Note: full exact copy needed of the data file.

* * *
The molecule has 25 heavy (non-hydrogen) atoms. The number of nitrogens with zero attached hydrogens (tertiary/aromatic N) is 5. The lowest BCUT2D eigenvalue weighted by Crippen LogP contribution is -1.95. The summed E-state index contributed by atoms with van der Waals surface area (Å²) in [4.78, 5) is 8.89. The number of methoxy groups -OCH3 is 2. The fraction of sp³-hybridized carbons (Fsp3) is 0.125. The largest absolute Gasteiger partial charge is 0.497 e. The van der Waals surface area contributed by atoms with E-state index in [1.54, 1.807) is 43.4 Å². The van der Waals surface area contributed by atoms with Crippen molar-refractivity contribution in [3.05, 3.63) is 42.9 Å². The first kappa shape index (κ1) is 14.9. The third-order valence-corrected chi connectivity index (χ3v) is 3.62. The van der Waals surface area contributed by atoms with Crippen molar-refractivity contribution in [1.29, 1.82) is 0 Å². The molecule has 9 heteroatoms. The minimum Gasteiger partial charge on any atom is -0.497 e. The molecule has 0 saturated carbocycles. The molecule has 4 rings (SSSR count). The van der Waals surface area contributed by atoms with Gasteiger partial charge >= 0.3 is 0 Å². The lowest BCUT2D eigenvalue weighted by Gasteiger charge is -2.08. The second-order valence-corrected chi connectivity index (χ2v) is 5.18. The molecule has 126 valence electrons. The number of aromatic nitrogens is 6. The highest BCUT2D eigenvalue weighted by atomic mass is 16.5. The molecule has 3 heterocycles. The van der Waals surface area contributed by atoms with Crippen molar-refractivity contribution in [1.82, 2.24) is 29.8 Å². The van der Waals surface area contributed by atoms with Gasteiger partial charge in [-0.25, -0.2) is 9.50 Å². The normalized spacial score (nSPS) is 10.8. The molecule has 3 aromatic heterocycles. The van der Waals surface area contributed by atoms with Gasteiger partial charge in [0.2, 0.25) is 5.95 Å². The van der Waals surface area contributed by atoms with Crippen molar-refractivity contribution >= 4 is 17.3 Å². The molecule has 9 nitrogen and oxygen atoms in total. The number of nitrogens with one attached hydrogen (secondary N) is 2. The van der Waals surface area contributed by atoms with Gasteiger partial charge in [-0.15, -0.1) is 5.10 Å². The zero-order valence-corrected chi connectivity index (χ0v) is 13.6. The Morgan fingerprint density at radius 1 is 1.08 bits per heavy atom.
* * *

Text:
The molecule has 25 heavy (non-hydrogen) atoms. The number of nitrogens with zero attached hydrogens (tertiary/aromatic N) is 5. The lowest BCUT2D eigenvalue weighted by Crippen LogP contribution is -1.95. The summed E-state index contributed by atoms with van der Waals surface area (Å²) in [4.78, 5) is 8.89. The number of methoxy groups -OCH3 is 2. The fraction of sp³-hybridized carbons (Fsp3) is 0.125. The largest absolute Gasteiger partial charge is 0.497 e. The van der Waals surface area contributed by atoms with E-state index in [1.54, 1.807) is 43.4 Å². The van der Waals surface area contributed by atoms with Crippen molar-refractivity contribution in [3.05, 3.63) is 42.9 Å². The first kappa shape index (κ1) is 14.9. The third-order valence-corrected chi connectivity index (χ3v) is 3.62. The van der Waals surface area contributed by atoms with Crippen molar-refractivity contribution in [1.29, 1.82) is 0 Å². The molecule has 9 heteroatoms. The minimum Gasteiger partial charge on any atom is -0.497 e. The molecule has 0 saturated carbocycles. The molecule has 4 rings (SSSR count). The van der Waals surface area contributed by atoms with Gasteiger partial charge >= 0.3 is 0 Å². The lowest BCUT2D eigenvalue weighted by Gasteiger charge is -2.08. The second-order valence-corrected chi connectivity index (χ2v) is 5.18. The molecule has 126 valence electrons. The number of aromatic nitrogens is 6. The highest BCUT2D eigenvalue weighted by atomic mass is 16.5. The molecule has 3 heterocycles. The van der Waals surface area contributed by atoms with Crippen molar-refractivity contribution in [1.82, 2.24) is 29.8 Å². The van der Waals surface area contributed by atoms with Gasteiger partial charge in [-0.25, -0.2) is 9.50 Å². The normalized spacial score (nSPS) is 10.8. The molecule has 3 aromatic heterocycles. The van der Waals surface area contributed by atoms with Gasteiger partial charge in [0.2, 0.25) is 5.95 Å². The van der Waals surface area contributed by atoms with Crippen molar-refractivity contribution >= 4 is 17.3 Å². The molecule has 9 nitrogen and oxygen atoms in total. The number of nitrogens with one attached hydrogen (secondary N) is 2. The van der Waals surface area contributed by atoms with Gasteiger partial charge in [-0.15, -0.1) is 5.10 Å². The zero-order valence-corrected chi connectivity index (χ0v) is 13.6. The Morgan fingerprint density at radius 1 is 1.08 bits per heavy atom.